science

noun
sci·​ence | \ ˈsī-ən(t)s How to pronounce science (audio) \

Definition of science

1a : knowledge or a system of knowledge covering general truths or the operation of general laws especially as obtained and tested through scientific method
b : such knowledge or such a system of knowledge concerned with the physical world and its phenomena : natural science
2a : a department of systematized knowledge as an object of study the science of theology
b : something (such as a sport or technique) that may be studied or learned like systematized knowledge have it down to a science
3 : a system or method reconciling practical ends with scientific laws cooking is both a science and an art
4 capitalized : christian science
5 : the state of knowing : knowledge as distinguished from ignorance or misunderstanding

Synonyms for science

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Examples of science in a Sentence

The Malay tapir, the largest of the world's four tapir species, remained largely invisible to science until recently. The other three species of these odd, endearing animals all live in South America. — Anthony King, New York Times, 2 June 2009 If there were any doubt, Golden's muckraking investigation—he is the Ida Tarbell of college admissions—reveals that almost every word uttered by representatives of the top colleges about the care and nuance and science of the much vaunted admissions process is bunk. — Michael Wolff, New York Times Book Review, 17 Sept. 2006 Of course, there is both corporate and government-sponsored grant money available for such initiatives in science and engineering. And scientists are used to working together in laboratories. But in the humanities it was different, said the deans. — David Laurence, Association of Departments of English Bulletin, Winter 2004 The journal Annales was started in 1929, by Bloch and Lucien Febvre, two friends conversant with the new sciences of sociology and geography, psychology and anthropology. — Stephen Kotkin, New Yorker, 29 Sept. 2003 The program encourages students to pursue a career in science. a list of terms commonly used in science a new branch of science advances in science and technology Students are required to take two sciences. students majoring in a science See More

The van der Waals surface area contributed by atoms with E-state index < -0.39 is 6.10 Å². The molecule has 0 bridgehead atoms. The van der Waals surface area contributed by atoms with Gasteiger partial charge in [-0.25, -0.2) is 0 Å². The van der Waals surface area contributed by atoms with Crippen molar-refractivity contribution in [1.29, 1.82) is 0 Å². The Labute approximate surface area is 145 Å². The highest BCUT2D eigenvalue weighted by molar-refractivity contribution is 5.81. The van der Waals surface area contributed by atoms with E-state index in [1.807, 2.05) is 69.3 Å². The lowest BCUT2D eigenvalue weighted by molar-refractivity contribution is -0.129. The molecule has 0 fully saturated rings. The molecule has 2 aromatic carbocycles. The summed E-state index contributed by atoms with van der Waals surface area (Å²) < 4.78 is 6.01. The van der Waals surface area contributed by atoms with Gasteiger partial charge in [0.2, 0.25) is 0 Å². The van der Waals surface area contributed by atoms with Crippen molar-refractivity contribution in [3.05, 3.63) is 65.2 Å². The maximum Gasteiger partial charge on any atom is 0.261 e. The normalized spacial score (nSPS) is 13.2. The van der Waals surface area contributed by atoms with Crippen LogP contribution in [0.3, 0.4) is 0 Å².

Recent Examples on the Web As a result, the FDA not only deters investment in important new science but, more importantly, this means that many Americans living with terminal diseases will lose their fight to those diseases while waiting for treatments to be approved. Brian Wallach, STAT, 24 May 2022 Hample basically turned snagging a foul ball into a science, catching both Mike Trout’s first home run and Alex Rodriguez’s 3,000th hit. Kevin Reynolds, The Salt Lake Tribune, 23 May 2022 Long term, the company’s nascent data-science team will help build predictive models that anticipate supply-chain issues and model and evaluate mitigation options, said Ms. Agusti. Isabelle Bousquette, WSJ, 23 May 2022 With those goals in mind – as well as long-standing efforts at advancing basic science – scientists are going to new lengths to uncover the truth about the mysterious viruses within us. USA Today, 23 May 2022 But if humanity hopes to maintain a livable planet, science agrees that billions of tons of CO2 must be removed from the air and ocean and locked away, ASAP. Bill Weir, CNN, 22 May 2022 Globally, there are more than 190 confirmed or suspected cases in 16 countries where the disease is not normally found, according to an analysis from Global.health, a data science initiative from Boston Children's Hospital and Oxford University. Byjulia Jacobo, ABC News, 22 May 2022 Now Hernandez hopes to harness that enthusiasm in a community science project with an ambitious aim: Find every saguaro in metro Phoenix. Lane Sainty, The Arizona Republic, 21 May 2022 The science center is at 601 Erieside Ave., Cleveland. Marc Bona, cleveland, 21 May 2022 See More